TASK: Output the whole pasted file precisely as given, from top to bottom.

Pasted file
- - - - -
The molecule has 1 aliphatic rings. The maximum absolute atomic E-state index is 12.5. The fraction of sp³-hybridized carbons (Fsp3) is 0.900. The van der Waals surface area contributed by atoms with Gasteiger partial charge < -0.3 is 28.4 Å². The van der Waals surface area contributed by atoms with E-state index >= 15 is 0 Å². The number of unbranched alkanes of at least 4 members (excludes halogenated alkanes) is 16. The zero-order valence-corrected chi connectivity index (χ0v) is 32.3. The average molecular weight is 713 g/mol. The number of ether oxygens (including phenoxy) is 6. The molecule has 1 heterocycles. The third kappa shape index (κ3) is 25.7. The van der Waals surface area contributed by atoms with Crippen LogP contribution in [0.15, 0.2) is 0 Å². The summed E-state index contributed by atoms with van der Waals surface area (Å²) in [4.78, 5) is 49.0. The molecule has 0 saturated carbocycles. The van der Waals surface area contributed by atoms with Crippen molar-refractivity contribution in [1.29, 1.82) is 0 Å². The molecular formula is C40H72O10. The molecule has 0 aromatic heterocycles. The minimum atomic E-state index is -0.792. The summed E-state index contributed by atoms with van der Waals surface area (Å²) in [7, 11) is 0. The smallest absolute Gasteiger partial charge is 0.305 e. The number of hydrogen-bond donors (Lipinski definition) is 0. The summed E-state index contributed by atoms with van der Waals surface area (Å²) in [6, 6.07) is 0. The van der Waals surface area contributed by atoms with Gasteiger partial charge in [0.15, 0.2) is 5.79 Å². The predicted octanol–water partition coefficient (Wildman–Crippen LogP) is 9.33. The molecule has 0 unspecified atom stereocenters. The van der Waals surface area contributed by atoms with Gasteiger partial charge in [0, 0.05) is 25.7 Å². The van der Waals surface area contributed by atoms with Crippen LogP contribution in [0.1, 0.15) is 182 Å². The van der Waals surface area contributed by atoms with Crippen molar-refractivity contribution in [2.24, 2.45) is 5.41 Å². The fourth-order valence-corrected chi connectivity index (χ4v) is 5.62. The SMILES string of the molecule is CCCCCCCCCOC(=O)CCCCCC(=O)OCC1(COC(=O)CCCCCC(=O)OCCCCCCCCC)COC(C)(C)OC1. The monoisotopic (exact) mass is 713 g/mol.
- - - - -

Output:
The molecule has 1 aliphatic rings. The maximum absolute atomic E-state index is 12.5. The fraction of sp³-hybridized carbons (Fsp3) is 0.900. The van der Waals surface area contributed by atoms with Gasteiger partial charge < -0.3 is 28.4 Å². The van der Waals surface area contributed by atoms with E-state index >= 15 is 0 Å². The number of unbranched alkanes of at least 4 members (excludes halogenated alkanes) is 16. The zero-order valence-corrected chi connectivity index (χ0v) is 32.3. The average molecular weight is 713 g/mol. The number of ether oxygens (including phenoxy) is 6. The molecule has 1 heterocycles. The third kappa shape index (κ3) is 25.7. The van der Waals surface area contributed by atoms with Crippen LogP contribution in [0.15, 0.2) is 0 Å². The summed E-state index contributed by atoms with van der Waals surface area (Å²) in [4.78, 5) is 49.0. The molecule has 0 saturated carbocycles. The van der Waals surface area contributed by atoms with Crippen molar-refractivity contribution in [1.29, 1.82) is 0 Å². The molecular formula is C40H72O10. The molecule has 0 aromatic heterocycles. The minimum atomic E-state index is -0.792. The summed E-state index contributed by atoms with van der Waals surface area (Å²) in [7, 11) is 0. The smallest absolute Gasteiger partial charge is 0.305 e. The number of hydrogen-bond donors (Lipinski definition) is 0. The summed E-state index contributed by atoms with van der Waals surface area (Å²) in [6, 6.07) is 0. The van der Waals surface area contributed by atoms with Gasteiger partial charge in [0.15, 0.2) is 5.79 Å². The predicted octanol–water partition coefficient (Wildman–Crippen LogP) is 9.33. The molecule has 0 unspecified atom stereocenters. The van der Waals surface area contributed by atoms with Gasteiger partial charge in [0, 0.05) is 25.7 Å². The van der Waals surface area contributed by atoms with Crippen LogP contribution in [0.1, 0.15) is 182 Å². The van der Waals surface area contributed by atoms with Crippen molar-refractivity contribution in [2.24, 2.45) is 5.41 Å². The fourth-order valence-corrected chi connectivity index (χ4v) is 5.62. The SMILES string of the molecule is CCCCCCCCCOC(=O)CCCCCC(=O)OCC1(COC(=O)CCCCCC(=O)OCCCCCCCCC)COC(C)(C)OC1. The monoisotopic (exact) mass is 713 g/mol.